Using RagTag

Code Basics

RagTag assumes you know some HTML, but even with just a little knowledge, you can make it work for you. Ragtag does two major things: It counts your tags to see if you have an equal number of opening tags and closing tags, and it checks whether they open and close in order.

Most HTML tags come as pairs. Only a few are lonesome individualists without a closing tag, and they insert an object into a page rather than modifying an existing element. Some of the single tags that you might commonly use are:
<br>            line break
<hr>            horizontal rule or line
<img ...>       image
<input ...>     field to collect user data
As a side note, these singles are sometimes coded with a space and trailing slash to indicate they have no closer. So you may sometimes see valid code that looks like this: <br /><hr />

There are also some optional tags that are allowed to remain open and single, but that should be paired up with closing tags in the newest versions of HTML. These tags originally inserted an object (for instance, full carriage return); now they are used to style the text that they enclose, so they should be used as pairs:
<p>       paragraph 
<li>      list item (usually a bullet list)
All the rest of the tags that beginners commonly use should be pairs of tags with an opening tag and a closing tag. You will notice that all tags that modify text appearance must be used as pairs, as they are essentially wrappers. These tags need to be nested so that the closing tags appear in the opposite order as the opening tags. This code illustrates properly nested pairs of code - the closing codes are a mirror image of the opening codes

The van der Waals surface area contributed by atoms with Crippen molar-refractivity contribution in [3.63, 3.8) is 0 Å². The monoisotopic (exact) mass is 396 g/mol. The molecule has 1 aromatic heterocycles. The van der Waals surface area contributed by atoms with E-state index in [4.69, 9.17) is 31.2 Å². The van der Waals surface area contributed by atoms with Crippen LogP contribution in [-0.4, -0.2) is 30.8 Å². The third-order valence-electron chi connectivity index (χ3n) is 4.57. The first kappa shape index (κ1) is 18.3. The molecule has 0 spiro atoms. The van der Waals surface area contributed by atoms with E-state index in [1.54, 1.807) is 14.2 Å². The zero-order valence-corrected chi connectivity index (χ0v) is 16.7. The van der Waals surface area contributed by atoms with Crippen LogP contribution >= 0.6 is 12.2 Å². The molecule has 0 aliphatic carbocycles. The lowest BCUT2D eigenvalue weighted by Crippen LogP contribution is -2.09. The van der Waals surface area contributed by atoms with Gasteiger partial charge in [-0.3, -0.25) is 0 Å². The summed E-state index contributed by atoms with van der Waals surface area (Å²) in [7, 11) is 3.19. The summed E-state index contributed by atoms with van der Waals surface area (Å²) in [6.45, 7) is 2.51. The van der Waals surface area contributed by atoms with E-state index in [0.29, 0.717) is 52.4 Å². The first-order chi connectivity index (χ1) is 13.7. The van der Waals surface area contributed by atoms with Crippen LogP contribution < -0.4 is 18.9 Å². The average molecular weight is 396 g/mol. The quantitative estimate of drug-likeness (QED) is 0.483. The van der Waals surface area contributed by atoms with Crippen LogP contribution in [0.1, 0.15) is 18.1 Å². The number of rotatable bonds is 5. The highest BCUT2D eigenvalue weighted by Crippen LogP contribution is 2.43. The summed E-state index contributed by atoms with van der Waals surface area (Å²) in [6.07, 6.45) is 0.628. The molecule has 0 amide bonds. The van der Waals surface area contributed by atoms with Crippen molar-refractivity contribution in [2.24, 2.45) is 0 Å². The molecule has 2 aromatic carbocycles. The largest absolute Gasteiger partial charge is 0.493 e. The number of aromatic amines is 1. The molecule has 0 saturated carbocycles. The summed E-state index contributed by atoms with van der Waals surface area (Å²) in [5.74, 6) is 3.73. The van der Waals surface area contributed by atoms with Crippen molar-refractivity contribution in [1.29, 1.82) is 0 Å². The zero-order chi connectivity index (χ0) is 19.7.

This is an example of improper coding, since the tag pairs are interleaved and the closing tags are not in the opposite order of the opening tags.
<font><b><i>text</font></b></i> ---wrong
Also be aware that you can nest multiple font tags, and each closing font tag will only turn off the formatting that was changed by it's matching counterpart in the opening tag. And did you know that you can have a space before the closing bracket? I often code with the extra space (<p > or <td >) to make it easier to get my curser in there to add more attributes.

Scan Code

RagTag will look at your tags and at the order of your tags. When you scan your code, first examine the report at the very bottom. It will list all the tags you have used, and will place an x beside the pairs that don't have a matching count. There will be a ? beside the tags that don't match, but are in the list of optional closing tags (p, li, etc). And finally, there will be a summary of the number of tags out of order.

If you have used a lot of lonesome <p> tags, they can be ignored for now so that you can concentrate on real issues. To ignore those tags, select "Ignore these Tags..." from the "Scan Options" menu and checkmark the ones you are using. Then run the scan again. That should reduce the error count in the report.

eBay users may also wish to turn on the "Use Auction filters" option in the "Scan Options" menu. That will flag tags that may be inappropriate for use in eBay auctions.

Locate Errors

Now down to business. The bottom window will display your code in an outline form with all the tags indented and aligned. The vertical lines are used to match up the opening tags with their closing tags. If your code has matching pairs of tags in the proper order, all the vertical lines will join those matching pairs and the code will start at the left edge, fan out to the right, and then end at the left edge.

When there are missing tags, all the errors will clump at the bottom, but that does not necessarily mean that there are errors in the code at the bottom. It just means that those codes at the bottom do not line up with their mates at the top.